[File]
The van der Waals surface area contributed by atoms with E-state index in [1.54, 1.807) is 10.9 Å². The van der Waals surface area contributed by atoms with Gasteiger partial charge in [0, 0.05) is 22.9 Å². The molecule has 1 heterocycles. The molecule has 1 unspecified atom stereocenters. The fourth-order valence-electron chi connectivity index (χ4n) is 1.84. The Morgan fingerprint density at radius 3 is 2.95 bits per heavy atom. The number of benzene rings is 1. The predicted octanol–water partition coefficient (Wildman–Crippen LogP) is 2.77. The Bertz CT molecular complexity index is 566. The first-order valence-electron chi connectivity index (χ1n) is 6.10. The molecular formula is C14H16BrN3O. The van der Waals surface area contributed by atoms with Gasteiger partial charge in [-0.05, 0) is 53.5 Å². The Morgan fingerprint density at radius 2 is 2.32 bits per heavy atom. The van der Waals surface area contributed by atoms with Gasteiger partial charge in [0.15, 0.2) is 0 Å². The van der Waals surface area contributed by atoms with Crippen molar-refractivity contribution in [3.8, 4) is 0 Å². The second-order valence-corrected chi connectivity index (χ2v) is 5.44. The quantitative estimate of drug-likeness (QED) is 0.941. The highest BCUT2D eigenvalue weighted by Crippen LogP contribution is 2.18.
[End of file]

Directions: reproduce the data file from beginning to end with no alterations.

The van der Waals surface area contributed by atoms with E-state index in [1.54, 1.807) is 10.9 Å². The van der Waals surface area contributed by atoms with Gasteiger partial charge in [0, 0.05) is 22.9 Å². The molecule has 1 heterocycles. The molecule has 1 unspecified atom stereocenters. The fourth-order valence-electron chi connectivity index (χ4n) is 1.84. The Morgan fingerprint density at radius 3 is 2.95 bits per heavy atom. The number of benzene rings is 1. The predicted octanol–water partition coefficient (Wildman–Crippen LogP) is 2.77. The Bertz CT molecular complexity index is 566. The first-order valence-electron chi connectivity index (χ1n) is 6.10. The molecular formula is C14H16BrN3O. The van der Waals surface area contributed by atoms with Gasteiger partial charge in [-0.05, 0) is 53.5 Å². The Morgan fingerprint density at radius 2 is 2.32 bits per heavy atom. The van der Waals surface area contributed by atoms with Gasteiger partial charge in [0.15, 0.2) is 0 Å². The van der Waals surface area contributed by atoms with Crippen molar-refractivity contribution in [3.8, 4) is 0 Å². The second-order valence-corrected chi connectivity index (χ2v) is 5.44. The quantitative estimate of drug-likeness (QED) is 0.941. The highest BCUT2D eigenvalue weighted by Crippen LogP contribution is 2.18.